State Welfare Rolls Feel Impact Of Recession Welfare caseloads have been going up in most states over the past year, but not in all of them. In fact, cases are going down in some of the hardest-hit areas. That's raised questions about whether the program is an adequate safety net for families in need.
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State Welfare Rolls Feel Impact Of Recession

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State Welfare Rolls Feel Impact Of Recession

State Welfare Rolls Feel Impact Of Recession

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From NPR News, it's ALL THINGS CONSIDERED. I'm Robert Siegel.


And I'm Melissa Block.

In most states, welfare caseloads have been going up over the past year, but not in every state. In some places hardest-hit by the recession, caseloads are actually going down. NPR's Pam Fessler explains.

PAM FESSLER: It's taken a while to kick in, but welfare caseloads are rising in many areas as the effects of the recession sink in. Florida, for example, has 14 percent more cases than it did a year ago. Don Winstead, deputy secretary of the state's Department of Children and Families, says that's as it should be.

Mr. DON WINSTEAD (Deputy Secretary, Department of Children and Families): In a declining economy, you would expect the caseload to go up, and that's certainly what we're seeing. And in the areas of the state where the economy's been hit hardest — southwest Florida, in the Tampa Bay area — are places where you see the highest increases in the caseloads.

FESSLER: But in Michigan, it's a different story. That state, with the nation's highest unemployment rate, has been seeing a declining welfare caseload. Michigan's director of Adult and Family Services, Barbara Anders, thinks one reason is that people are leaving the state. Another is that many who have stayed behind are getting unemployment benefits.

Ms. BARBARA ANDERS (Director, Adult and Family Services): Right now, you can get up to 79 weeks of unemployment. And if you're receiving unemployment, you're usually receiving too much in benefits to make you eligible for cash assistance from our area.

FESSLER: She says there was a small increase in welfare cases in April, and she expects that turnaround to continue as unemployment insurance runs out. But advocates for the poor think that the real reason for the decline, here and elsewhere, is that changes made to welfare in 1996, to get people off the rolls and into jobs, are now hurting those in need.

Ms. LIZ SCHOTT (Welfare Analyst, Center on Budget and Policy Priorities): What we see so far is a safety net that is weaker and slower than we would have hoped.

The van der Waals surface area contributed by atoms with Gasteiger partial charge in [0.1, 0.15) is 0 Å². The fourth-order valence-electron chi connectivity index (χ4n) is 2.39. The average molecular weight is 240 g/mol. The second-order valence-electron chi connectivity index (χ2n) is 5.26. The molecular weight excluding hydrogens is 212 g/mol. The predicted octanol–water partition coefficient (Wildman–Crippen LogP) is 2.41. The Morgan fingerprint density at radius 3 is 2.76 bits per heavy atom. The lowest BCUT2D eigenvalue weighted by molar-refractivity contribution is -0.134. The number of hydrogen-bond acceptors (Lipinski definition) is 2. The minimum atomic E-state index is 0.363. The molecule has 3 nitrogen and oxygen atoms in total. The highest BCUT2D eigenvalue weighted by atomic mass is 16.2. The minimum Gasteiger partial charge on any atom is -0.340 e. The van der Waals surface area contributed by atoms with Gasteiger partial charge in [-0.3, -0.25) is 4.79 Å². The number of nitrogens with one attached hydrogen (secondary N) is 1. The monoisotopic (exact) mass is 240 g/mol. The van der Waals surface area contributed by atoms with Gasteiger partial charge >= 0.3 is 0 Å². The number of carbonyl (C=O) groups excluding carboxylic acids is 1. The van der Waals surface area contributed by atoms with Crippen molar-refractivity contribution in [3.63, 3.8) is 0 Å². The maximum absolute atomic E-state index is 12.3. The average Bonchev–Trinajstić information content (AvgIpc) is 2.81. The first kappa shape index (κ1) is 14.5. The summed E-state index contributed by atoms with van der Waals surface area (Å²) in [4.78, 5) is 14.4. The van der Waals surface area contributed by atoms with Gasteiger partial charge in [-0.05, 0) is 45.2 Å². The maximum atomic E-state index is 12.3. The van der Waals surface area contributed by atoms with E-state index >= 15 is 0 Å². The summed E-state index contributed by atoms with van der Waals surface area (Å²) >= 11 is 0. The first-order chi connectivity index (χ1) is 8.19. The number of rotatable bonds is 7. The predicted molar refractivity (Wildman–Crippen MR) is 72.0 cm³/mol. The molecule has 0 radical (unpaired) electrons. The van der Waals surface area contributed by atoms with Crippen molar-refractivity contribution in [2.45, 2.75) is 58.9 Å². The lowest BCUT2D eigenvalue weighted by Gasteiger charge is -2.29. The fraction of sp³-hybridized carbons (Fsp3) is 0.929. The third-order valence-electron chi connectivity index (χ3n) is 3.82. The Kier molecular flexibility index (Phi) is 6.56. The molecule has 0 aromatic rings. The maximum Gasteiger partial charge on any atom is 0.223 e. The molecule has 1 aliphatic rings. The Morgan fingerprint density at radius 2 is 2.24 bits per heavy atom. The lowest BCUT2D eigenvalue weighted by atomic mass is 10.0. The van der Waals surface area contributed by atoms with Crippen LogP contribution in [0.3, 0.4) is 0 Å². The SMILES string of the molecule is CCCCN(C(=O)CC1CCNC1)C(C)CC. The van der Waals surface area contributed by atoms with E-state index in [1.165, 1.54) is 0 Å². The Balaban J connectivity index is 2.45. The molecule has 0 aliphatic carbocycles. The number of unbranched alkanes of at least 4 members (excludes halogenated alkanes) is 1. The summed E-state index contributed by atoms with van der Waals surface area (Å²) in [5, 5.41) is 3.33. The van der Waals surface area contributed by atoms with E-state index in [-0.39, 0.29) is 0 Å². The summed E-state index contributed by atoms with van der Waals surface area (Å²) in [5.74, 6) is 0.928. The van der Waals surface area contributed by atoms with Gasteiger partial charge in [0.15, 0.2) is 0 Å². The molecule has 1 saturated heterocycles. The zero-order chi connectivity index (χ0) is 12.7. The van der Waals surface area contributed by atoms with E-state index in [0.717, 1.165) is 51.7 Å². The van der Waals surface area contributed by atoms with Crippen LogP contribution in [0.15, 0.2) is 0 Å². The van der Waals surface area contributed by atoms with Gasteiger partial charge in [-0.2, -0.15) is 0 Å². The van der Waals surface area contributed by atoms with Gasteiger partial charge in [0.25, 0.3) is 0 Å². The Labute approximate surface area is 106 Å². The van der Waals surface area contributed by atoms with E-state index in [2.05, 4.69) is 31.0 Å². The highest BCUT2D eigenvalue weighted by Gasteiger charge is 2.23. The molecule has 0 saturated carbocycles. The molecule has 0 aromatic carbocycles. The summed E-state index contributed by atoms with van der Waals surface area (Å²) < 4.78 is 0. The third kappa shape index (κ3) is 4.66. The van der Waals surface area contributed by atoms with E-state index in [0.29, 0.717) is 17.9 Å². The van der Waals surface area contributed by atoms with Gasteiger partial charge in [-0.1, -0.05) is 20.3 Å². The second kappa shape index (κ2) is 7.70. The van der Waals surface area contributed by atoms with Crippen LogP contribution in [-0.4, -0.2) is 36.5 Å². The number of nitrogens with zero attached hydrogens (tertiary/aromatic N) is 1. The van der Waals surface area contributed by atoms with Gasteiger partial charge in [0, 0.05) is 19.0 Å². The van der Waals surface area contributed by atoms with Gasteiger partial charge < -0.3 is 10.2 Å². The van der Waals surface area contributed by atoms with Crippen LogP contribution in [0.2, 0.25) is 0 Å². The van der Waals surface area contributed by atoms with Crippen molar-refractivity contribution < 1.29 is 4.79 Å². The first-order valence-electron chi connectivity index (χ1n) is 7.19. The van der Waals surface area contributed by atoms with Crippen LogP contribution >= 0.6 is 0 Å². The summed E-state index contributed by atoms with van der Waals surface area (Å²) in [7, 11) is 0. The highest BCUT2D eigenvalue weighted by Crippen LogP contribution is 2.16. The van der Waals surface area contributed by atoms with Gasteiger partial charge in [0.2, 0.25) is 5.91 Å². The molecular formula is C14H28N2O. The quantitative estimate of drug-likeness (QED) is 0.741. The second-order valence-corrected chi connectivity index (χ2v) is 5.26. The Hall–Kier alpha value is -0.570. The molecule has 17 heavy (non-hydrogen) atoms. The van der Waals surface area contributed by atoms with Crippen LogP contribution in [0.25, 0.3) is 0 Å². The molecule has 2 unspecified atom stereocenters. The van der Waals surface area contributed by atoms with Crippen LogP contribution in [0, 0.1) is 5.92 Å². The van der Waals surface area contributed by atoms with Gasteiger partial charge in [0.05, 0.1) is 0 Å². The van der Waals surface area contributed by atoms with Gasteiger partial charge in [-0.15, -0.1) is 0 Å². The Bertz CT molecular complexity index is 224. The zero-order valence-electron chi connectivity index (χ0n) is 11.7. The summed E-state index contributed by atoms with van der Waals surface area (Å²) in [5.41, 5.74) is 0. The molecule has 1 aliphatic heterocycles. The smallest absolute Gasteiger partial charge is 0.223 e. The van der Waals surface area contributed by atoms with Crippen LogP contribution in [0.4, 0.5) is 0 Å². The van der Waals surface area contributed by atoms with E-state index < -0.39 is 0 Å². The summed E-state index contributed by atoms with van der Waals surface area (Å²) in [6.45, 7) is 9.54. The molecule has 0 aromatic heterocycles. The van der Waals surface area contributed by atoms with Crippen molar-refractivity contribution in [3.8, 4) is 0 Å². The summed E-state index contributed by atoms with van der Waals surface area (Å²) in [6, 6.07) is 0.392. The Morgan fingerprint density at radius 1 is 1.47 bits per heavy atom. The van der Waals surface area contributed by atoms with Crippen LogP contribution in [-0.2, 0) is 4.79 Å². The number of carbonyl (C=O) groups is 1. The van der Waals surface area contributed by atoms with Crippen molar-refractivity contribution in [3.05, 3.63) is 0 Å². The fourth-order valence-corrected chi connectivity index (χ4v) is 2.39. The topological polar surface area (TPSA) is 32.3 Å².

FESSLER: Liz Schott of the liberal Center on Budget and Policy Priorities in Washington says only a few states have seen big increases in their rolls. Utah with 29 percent is the biggest. Most of the increases have been modest. And according to the National Conference of State Legislatures, not only Michigan but Texas, Georgia, Indiana, Alaska, Montana, New Jersey and Nebraska have had their caseloads decline. Schott thinks one reason is that poor people have decided to seek other options, such as help from family and friends.

Ms. SCHOTT: And some of that is because cash assistance has been made such an unattractive program to receive, that families may be choosing to not get on, or they may be trying to get on and not succeeding.

Ms. REKEYA MITCHELL: I really didn't know what to do at that time. I lost everything. I couldn't — I had nothing to tell my landlord.

FESSLER: Rekeya Mitchell of Flint, Michigan, found out in March that she was temporarily dropped from the state's cash assistance program, which she relied upon for herself and three children. Michigan has strict sanctions for those who don't comply with work or other requirements. Mitchell was told she hadn't submitted school attendance records, but she says a caseworker said she didn't have to.

Ms. MITCHELL: They just railroad you, basically, and they put you in this category with everybody else. You know, and I wasn't the only person it happened to in that month. You know, there was three other girls in that room with me. And every last one of us come out of there crying, wondering, what are we going to have - what am I going to do?

FESSLER: Advocates for the poor say the state also requires welfare applicants to participate in weeks of job search and training activities before they can get any aid, and that's a big problem for families with no money for transportation and child care. Barbara Anders of Adult and Family Services admits the state's strict, but says people are only dropped as a last resort. And she says it's unfair to look at welfare numbers alone.

Ms. ANDERS: I think we're still the safety net. I think we're still providing for our vulnerable families. Because helping them is not just the cash assistance, it's the whole picture. It's the cash assistance. It's the food assistance. It's the medical assistance.

FESSLER: And here, as elsewhere, the use of programs such as food stamps — a lot easier to get than welfare — has gone through the roof.

Pam Fessler, NPR News.

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